Your browser is no longer supported

For the best possible experience using our website we recommend you upgrade to a newer version or another browser.

Your browser appears to have cookies disabled. For the best experience of MRW, please enable cookies in your browser

We'll assume we have your consent to use cookies, so you won't need to log in each time you visit our site.
Learn more

Market Focus: Ferrous metals April 2015

Ferrous merchants are experiencing some respite from the falling prices that have characterised the past few months, and some are predicting more stability in the market.

Prices for ferrous scrap were expected to drop by between £15 and £20 in March, but most merchants that MRW spoke to across the UK said that prices had remained static.

Although there was uncertainty about where prices would go in April, it it was generally felt unlikely that there would be further decreases, as MRW went to press. Several operators believe that static prices were a sign of more stability coming to the market.

Nevertheless, most merchants reported that they were not expecting trade to pick up in any significant way in the near future.

One merchant in the north-east said: “Prices have not moved this month [March]. Trade is fairly busy, but I think it will be a long time before prices go back up. In other countries there just isn’t the demand at the moment.”

Another merchant said his experi­ence of slow trade seemed to be repli­cated at other businesses: “There has been no movement in the past few weeks, and I don’t know what’s going to happen next. There is not much scrap about and trade has been quiet, but we are getting our share.

“All the yards I’ve visited are slow. One had only one customer while I was there and another has hired out all the machines.”

A third merchant in the region said the only silver lining to quieter trade was lower transport costs, although this was small compensation.

“Non-ferrous has picked up a little but not ferrous,” he noted. “We have had the shears out for the first time in a month. The only good thing is that what we used to spend in a week on diesel we spend in a month now.”

In Scotland, the story was similar. One merchant commented that the UK market, especially for exporters, was at the mercy of what was happening on the continent.

“The market is in the doldrums,” he said. “Until the euro picks up and Greece gets its act together, we’re not going to see any change. A lot of people got burned over Christmas when they thought prices would go up in January and they didn’t.”

In the south, merchants also reported no change in prices although some reported better trading than others.

Some merchants felt that March’s static prices were a sign that a more stable market was on the horizon, and that this was a positive thing.

One Midlands trader said: “The domestic market is still very bad but the commercial market is starting to pick up a bit. People are starting to get used to it. Prices were crazy at one point and that was never going to last.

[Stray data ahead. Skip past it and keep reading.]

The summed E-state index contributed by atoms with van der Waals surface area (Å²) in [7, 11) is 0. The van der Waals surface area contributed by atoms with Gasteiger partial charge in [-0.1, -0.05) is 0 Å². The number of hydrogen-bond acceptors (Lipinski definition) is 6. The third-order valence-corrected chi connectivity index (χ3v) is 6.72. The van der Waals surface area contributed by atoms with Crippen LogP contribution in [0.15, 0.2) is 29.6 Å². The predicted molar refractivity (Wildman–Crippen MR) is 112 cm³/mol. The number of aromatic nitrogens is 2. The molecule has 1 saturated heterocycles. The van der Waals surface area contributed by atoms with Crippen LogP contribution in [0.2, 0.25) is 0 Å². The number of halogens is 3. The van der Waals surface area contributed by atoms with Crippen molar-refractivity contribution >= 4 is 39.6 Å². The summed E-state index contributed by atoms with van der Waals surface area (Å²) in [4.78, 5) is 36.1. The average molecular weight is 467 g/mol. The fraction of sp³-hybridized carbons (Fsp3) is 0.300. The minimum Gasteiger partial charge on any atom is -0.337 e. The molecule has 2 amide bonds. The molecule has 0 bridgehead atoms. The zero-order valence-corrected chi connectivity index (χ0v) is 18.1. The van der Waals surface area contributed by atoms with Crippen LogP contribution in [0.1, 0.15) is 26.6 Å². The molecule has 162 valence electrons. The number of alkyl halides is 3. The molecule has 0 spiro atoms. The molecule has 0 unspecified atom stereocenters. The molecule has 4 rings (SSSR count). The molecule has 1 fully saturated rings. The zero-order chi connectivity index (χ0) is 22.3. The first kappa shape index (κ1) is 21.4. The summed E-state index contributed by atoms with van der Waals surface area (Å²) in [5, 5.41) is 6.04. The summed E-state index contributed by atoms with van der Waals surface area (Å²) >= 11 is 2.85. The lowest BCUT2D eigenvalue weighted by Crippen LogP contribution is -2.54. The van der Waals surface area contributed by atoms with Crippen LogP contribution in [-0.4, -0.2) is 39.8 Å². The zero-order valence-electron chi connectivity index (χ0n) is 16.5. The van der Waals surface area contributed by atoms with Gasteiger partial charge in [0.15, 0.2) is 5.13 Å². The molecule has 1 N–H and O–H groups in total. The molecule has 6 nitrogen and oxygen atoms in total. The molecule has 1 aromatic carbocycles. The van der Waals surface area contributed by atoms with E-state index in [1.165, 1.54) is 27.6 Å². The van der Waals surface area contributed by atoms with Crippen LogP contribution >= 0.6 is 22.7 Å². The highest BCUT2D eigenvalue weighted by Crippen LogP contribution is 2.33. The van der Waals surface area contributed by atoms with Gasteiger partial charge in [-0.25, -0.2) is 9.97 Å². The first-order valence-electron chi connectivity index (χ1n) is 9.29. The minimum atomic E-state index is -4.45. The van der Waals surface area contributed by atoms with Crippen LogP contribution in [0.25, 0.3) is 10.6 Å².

“I think people are realising that these prices are here to stay. It has stabilised – before it was difficult to quote. It’s like the cash ban. People pan­icked but, once they accepted that they have got to have ID and the money in the bank, they got used to it.”

Although there had been no official word about how steel mills would settle prices for April as MRW went to press, one large merchant said that further decreases did not look possible. A trader in the north-west said he thought business could increase during the next few weeks.

“We think we are seeing the green shoots of recovery,” he commented. “The trades have been a bit busier, con­struction and so on, so we’re hoping things are going to pick up.”

But another operator in the region had a different view: “I don’t think prices will increase because there is nothing to really drag prices up. It will start to slow down now because of Easter, so we’ll have to see what hap­pens after that.”

One Midlands merchant said that prices had actually dipped and that there was no sign of any recovery.

“Prices have gone down between £5 and £10 this month, depending on the grade,” he said, “£5 at the beginning of the month and another £5 for later. I’ve got no clue what is going to happen next. Long gone are the days when any­one can tell what’s going on.

“Trade is worse than this time last year. I don’t know where people are getting the idea that manufacturing is flying again because it isn’t here.”

One merchant in Wales summed up most operators’ sentiments about look­ing forward: “In past years, business usually picked up after the end of March, but it’s difficult for anyone to predict what happens any more.”

MRW spoke to 14 merchants for this report

Have your say

You must sign in to make a comment

Please remember that the submission of any material is governed by our Terms and Conditions and by submitting material you confirm your agreement to these Terms and Conditions. Links may be included in your comments but HTML is not permitted.